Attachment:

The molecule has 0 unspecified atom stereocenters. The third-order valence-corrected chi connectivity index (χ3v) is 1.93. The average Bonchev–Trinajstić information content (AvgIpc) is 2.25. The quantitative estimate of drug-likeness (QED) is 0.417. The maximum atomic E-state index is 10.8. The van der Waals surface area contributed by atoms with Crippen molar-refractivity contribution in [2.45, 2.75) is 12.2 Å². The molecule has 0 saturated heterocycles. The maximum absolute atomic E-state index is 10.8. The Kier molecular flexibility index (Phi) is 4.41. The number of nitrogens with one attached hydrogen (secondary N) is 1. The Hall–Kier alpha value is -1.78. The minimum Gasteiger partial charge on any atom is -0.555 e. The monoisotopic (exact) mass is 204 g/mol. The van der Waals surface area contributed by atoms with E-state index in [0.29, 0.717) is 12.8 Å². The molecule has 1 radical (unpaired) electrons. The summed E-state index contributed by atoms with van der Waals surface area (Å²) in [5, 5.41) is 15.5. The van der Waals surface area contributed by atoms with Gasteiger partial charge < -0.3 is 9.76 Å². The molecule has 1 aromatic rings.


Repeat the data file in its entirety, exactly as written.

The molecule has 0 unspecified atom stereocenters. The third-order valence-corrected chi connectivity index (χ3v) is 1.93. The average Bonchev–Trinajstić information content (AvgIpc) is 2.25. The quantitative estimate of drug-likeness (QED) is 0.417. The maximum atomic E-state index is 10.8. The van der Waals surface area contributed by atoms with Crippen molar-refractivity contribution in [2.45, 2.75) is 12.2 Å². The molecule has 0 saturated heterocycles. The maximum absolute atomic E-state index is 10.8. The Kier molecular flexibility index (Phi) is 4.41. The number of nitrogens with one attached hydrogen (secondary N) is 1. The Hall–Kier alpha value is -1.78. The minimum Gasteiger partial charge on any atom is -0.555 e. The monoisotopic (exact) mass is 204 g/mol. The van der Waals surface area contributed by atoms with E-state index in [0.29, 0.717) is 12.8 Å². The molecule has 1 radical (unpaired) electrons. The summed E-state index contributed by atoms with van der Waals surface area (Å²) in [5, 5.41) is 15.5. The van der Waals surface area contributed by atoms with Gasteiger partial charge < -0.3 is 9.76 Å². The molecule has 1 aromatic rings.